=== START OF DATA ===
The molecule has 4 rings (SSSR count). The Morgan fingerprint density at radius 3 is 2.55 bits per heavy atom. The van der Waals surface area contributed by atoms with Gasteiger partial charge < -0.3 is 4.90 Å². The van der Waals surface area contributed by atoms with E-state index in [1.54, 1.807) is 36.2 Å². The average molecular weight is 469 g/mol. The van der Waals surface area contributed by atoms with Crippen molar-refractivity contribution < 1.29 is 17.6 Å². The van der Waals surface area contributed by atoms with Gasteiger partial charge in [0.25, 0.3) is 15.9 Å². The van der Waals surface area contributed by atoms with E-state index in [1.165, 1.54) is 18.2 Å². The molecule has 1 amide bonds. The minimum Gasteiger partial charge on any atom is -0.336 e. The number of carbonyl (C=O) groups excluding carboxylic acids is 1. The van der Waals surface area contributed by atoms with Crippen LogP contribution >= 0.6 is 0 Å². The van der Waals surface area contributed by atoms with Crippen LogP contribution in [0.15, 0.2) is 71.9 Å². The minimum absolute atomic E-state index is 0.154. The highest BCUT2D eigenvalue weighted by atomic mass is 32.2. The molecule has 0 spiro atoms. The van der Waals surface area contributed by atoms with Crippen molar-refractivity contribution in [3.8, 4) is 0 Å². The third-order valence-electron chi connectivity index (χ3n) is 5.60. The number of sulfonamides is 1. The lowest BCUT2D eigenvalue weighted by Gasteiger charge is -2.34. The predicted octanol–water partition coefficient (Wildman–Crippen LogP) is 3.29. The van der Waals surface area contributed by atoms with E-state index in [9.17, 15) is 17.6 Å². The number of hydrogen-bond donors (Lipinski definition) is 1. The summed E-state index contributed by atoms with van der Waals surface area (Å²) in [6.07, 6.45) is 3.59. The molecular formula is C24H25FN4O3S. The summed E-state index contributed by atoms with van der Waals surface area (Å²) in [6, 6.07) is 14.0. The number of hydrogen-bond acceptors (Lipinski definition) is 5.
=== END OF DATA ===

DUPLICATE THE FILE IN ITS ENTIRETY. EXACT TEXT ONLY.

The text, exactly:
The molecule has 4 rings (SSSR count). The Morgan fingerprint density at radius 3 is 2.55 bits per heavy atom. The van der Waals surface area contributed by atoms with Gasteiger partial charge < -0.3 is 4.90 Å². The van der Waals surface area contributed by atoms with E-state index in [1.54, 1.807) is 36.2 Å². The average molecular weight is 469 g/mol. The van der Waals surface area contributed by atoms with Crippen molar-refractivity contribution < 1.29 is 17.6 Å². The van der Waals surface area contributed by atoms with Gasteiger partial charge in [0.25, 0.3) is 15.9 Å². The van der Waals surface area contributed by atoms with E-state index in [1.165, 1.54) is 18.2 Å². The molecule has 1 amide bonds. The minimum Gasteiger partial charge on any atom is -0.336 e. The number of carbonyl (C=O) groups excluding carboxylic acids is 1. The van der Waals surface area contributed by atoms with Crippen LogP contribution >= 0.6 is 0 Å². The van der Waals surface area contributed by atoms with Crippen LogP contribution in [0.15, 0.2) is 71.9 Å². The minimum absolute atomic E-state index is 0.154. The highest BCUT2D eigenvalue weighted by atomic mass is 32.2. The molecule has 0 spiro atoms. The van der Waals surface area contributed by atoms with Crippen molar-refractivity contribution in [3.8, 4) is 0 Å². The third-order valence-electron chi connectivity index (χ3n) is 5.60. The number of sulfonamides is 1. The lowest BCUT2D eigenvalue weighted by Gasteiger charge is -2.34. The predicted octanol–water partition coefficient (Wildman–Crippen LogP) is 3.29. The van der Waals surface area contributed by atoms with E-state index in [9.17, 15) is 17.6 Å². The number of hydrogen-bond donors (Lipinski definition) is 1. The summed E-state index contributed by atoms with van der Waals surface area (Å²) in [6.07, 6.45) is 3.59. The molecular formula is C24H25FN4O3S. The summed E-state index contributed by atoms with van der Waals surface area (Å²) in [6, 6.07) is 14.0. The number of hydrogen-bond acceptors (Lipinski definition) is 5.